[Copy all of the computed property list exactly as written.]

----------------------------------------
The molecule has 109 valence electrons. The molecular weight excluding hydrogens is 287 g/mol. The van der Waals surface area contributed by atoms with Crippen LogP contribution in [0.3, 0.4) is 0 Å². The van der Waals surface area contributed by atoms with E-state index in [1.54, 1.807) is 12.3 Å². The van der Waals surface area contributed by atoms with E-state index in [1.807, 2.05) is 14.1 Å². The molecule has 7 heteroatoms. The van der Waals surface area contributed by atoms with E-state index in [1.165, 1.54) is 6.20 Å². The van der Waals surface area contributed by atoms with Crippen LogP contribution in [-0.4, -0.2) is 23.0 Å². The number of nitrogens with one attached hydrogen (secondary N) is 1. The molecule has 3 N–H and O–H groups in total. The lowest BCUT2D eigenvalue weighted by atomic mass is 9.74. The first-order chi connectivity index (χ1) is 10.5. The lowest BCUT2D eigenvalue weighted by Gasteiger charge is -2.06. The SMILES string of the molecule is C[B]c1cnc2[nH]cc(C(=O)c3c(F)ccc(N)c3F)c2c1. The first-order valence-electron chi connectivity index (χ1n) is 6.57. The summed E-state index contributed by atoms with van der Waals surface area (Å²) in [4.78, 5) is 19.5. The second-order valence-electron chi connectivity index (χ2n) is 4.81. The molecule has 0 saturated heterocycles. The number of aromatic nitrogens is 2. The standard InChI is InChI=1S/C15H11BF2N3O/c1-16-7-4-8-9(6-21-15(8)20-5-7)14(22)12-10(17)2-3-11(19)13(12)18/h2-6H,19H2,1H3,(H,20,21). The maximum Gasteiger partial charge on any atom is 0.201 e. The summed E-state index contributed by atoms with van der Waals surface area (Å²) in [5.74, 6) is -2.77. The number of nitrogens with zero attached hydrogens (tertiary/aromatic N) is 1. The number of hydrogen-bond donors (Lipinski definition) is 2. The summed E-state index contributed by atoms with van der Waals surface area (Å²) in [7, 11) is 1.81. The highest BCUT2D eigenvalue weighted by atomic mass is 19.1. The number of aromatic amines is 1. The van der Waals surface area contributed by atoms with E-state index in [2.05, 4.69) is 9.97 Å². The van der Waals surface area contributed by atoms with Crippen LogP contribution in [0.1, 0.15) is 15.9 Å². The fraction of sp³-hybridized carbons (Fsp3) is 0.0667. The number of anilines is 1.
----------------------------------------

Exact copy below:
The molecule has 109 valence electrons. The molecular weight excluding hydrogens is 287 g/mol. The van der Waals surface area contributed by atoms with Crippen LogP contribution in [0.3, 0.4) is 0 Å². The van der Waals surface area contributed by atoms with E-state index in [1.54, 1.807) is 12.3 Å². The van der Waals surface area contributed by atoms with E-state index in [1.807, 2.05) is 14.1 Å². The molecule has 7 heteroatoms. The van der Waals surface area contributed by atoms with E-state index in [1.165, 1.54) is 6.20 Å². The van der Waals surface area contributed by atoms with Crippen LogP contribution in [-0.4, -0.2) is 23.0 Å². The number of nitrogens with one attached hydrogen (secondary N) is 1. The molecule has 3 N–H and O–H groups in total. The lowest BCUT2D eigenvalue weighted by atomic mass is 9.74. The first-order chi connectivity index (χ1) is 10.5. The lowest BCUT2D eigenvalue weighted by Gasteiger charge is -2.06. The SMILES string of the molecule is C[B]c1cnc2[nH]cc(C(=O)c3c(F)ccc(N)c3F)c2c1. The first-order valence-electron chi connectivity index (χ1n) is 6.57. The summed E-state index contributed by atoms with van der Waals surface area (Å²) in [4.78, 5) is 19.5. The second-order valence-electron chi connectivity index (χ2n) is 4.81. The molecule has 0 saturated heterocycles. The number of aromatic nitrogens is 2. The standard InChI is InChI=1S/C15H11BF2N3O/c1-16-7-4-8-9(6-21-15(8)20-5-7)14(22)12-10(17)2-3-11(19)13(12)18/h2-6H,19H2,1H3,(H,20,21). The maximum Gasteiger partial charge on any atom is 0.201 e. The summed E-state index contributed by atoms with van der Waals surface area (Å²) in [5.74, 6) is -2.77. The number of nitrogens with zero attached hydrogens (tertiary/aromatic N) is 1. The number of hydrogen-bond donors (Lipinski definition) is 2. The summed E-state index contributed by atoms with van der Waals surface area (Å²) in [7, 11) is 1.81. The highest BCUT2D eigenvalue weighted by atomic mass is 19.1. The number of aromatic amines is 1. The van der Waals surface area contributed by atoms with E-state index in [2.05, 4.69) is 9.97 Å². The van der Waals surface area contributed by atoms with Crippen LogP contribution in [0.1, 0.15) is 15.9 Å². The fraction of sp³-hybridized carbons (Fsp3) is 0.0667. The number of anilines is 1.